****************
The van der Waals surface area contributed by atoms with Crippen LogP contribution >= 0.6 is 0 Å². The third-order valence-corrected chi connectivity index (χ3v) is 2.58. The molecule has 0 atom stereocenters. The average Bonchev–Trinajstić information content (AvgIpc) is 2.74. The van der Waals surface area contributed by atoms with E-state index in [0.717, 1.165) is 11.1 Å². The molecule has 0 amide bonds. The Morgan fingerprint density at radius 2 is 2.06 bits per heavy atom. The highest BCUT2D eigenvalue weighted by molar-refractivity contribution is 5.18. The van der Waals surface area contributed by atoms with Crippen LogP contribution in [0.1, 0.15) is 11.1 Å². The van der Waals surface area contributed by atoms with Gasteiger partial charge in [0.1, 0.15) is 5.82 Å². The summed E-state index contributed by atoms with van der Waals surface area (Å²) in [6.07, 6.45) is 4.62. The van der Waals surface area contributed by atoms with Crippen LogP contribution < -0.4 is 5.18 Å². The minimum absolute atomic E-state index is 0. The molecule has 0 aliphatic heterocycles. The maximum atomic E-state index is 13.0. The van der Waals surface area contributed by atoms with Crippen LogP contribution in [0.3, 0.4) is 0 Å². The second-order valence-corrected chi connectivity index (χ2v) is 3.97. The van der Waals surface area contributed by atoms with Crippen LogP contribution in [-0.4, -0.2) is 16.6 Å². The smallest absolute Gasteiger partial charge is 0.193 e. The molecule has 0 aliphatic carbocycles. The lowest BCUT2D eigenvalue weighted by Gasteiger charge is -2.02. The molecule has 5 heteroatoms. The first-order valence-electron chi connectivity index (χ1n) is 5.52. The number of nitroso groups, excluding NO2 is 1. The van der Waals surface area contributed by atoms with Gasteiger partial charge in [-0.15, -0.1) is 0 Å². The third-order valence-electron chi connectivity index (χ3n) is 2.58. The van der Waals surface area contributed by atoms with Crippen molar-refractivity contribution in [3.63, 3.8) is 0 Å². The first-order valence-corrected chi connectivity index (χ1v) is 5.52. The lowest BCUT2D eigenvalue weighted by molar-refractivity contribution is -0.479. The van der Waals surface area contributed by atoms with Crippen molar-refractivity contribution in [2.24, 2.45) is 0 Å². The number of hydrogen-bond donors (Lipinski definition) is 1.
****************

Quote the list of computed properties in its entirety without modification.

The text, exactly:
The van der Waals surface area contributed by atoms with Crippen LogP contribution >= 0.6 is 0 Å². The third-order valence-corrected chi connectivity index (χ3v) is 2.58. The molecule has 0 atom stereocenters. The average Bonchev–Trinajstić information content (AvgIpc) is 2.74. The van der Waals surface area contributed by atoms with E-state index in [0.717, 1.165) is 11.1 Å². The molecule has 0 amide bonds. The Morgan fingerprint density at radius 2 is 2.06 bits per heavy atom. The highest BCUT2D eigenvalue weighted by molar-refractivity contribution is 5.18. The van der Waals surface area contributed by atoms with Crippen LogP contribution in [0.1, 0.15) is 11.1 Å². The van der Waals surface area contributed by atoms with Gasteiger partial charge in [0.1, 0.15) is 5.82 Å². The summed E-state index contributed by atoms with van der Waals surface area (Å²) in [6.07, 6.45) is 4.62. The van der Waals surface area contributed by atoms with Crippen LogP contribution < -0.4 is 5.18 Å². The minimum absolute atomic E-state index is 0. The molecule has 0 aliphatic heterocycles. The maximum atomic E-state index is 13.0. The van der Waals surface area contributed by atoms with Crippen LogP contribution in [0.3, 0.4) is 0 Å². The second-order valence-corrected chi connectivity index (χ2v) is 3.97. The van der Waals surface area contributed by atoms with Crippen LogP contribution in [-0.4, -0.2) is 16.6 Å². The smallest absolute Gasteiger partial charge is 0.193 e. The molecule has 0 aliphatic carbocycles. The lowest BCUT2D eigenvalue weighted by Gasteiger charge is -2.02. The molecule has 5 heteroatoms. The first-order valence-electron chi connectivity index (χ1n) is 5.52. The number of nitroso groups, excluding NO2 is 1. The van der Waals surface area contributed by atoms with Gasteiger partial charge in [-0.15, -0.1) is 0 Å². The third-order valence-electron chi connectivity index (χ3n) is 2.58. The van der Waals surface area contributed by atoms with Crippen molar-refractivity contribution in [3.63, 3.8) is 0 Å². The first-order valence-corrected chi connectivity index (χ1v) is 5.52. The lowest BCUT2D eigenvalue weighted by molar-refractivity contribution is -0.479. The van der Waals surface area contributed by atoms with Crippen molar-refractivity contribution in [2.24, 2.45) is 0 Å². The number of hydrogen-bond donors (Lipinski definition) is 1.